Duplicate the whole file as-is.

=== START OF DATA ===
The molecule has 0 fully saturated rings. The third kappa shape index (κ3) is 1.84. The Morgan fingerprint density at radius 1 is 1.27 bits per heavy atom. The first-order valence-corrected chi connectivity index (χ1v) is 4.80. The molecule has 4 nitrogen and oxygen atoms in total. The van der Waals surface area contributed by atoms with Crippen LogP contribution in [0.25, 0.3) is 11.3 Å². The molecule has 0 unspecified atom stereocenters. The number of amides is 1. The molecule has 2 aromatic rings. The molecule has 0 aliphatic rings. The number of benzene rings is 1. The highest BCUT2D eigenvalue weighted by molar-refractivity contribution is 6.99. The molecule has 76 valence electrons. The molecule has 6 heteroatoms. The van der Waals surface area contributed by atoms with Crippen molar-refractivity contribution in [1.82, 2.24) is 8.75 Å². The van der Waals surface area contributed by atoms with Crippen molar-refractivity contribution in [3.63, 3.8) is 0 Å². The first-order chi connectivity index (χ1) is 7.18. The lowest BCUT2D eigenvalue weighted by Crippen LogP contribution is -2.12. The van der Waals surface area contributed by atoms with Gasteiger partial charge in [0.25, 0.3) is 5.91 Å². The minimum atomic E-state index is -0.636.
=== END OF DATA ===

The molecule has 0 fully saturated rings. The third kappa shape index (κ3) is 1.84. The Morgan fingerprint density at radius 1 is 1.27 bits per heavy atom. The first-order valence-corrected chi connectivity index (χ1v) is 4.80. The molecule has 4 nitrogen and oxygen atoms in total. The van der Waals surface area contributed by atoms with Crippen LogP contribution in [0.25, 0.3) is 11.3 Å². The molecule has 0 unspecified atom stereocenters. The number of amides is 1. The molecule has 2 aromatic rings. The molecule has 0 aliphatic rings. The number of benzene rings is 1. The highest BCUT2D eigenvalue weighted by molar-refractivity contribution is 6.99. The molecule has 76 valence electrons. The molecule has 6 heteroatoms. The van der Waals surface area contributed by atoms with Crippen molar-refractivity contribution in [1.82, 2.24) is 8.75 Å². The van der Waals surface area contributed by atoms with Crippen molar-refractivity contribution in [3.63, 3.8) is 0 Å². The first-order chi connectivity index (χ1) is 7.18. The lowest BCUT2D eigenvalue weighted by Crippen LogP contribution is -2.12. The van der Waals surface area contributed by atoms with Gasteiger partial charge in [0.25, 0.3) is 5.91 Å². The minimum atomic E-state index is -0.636.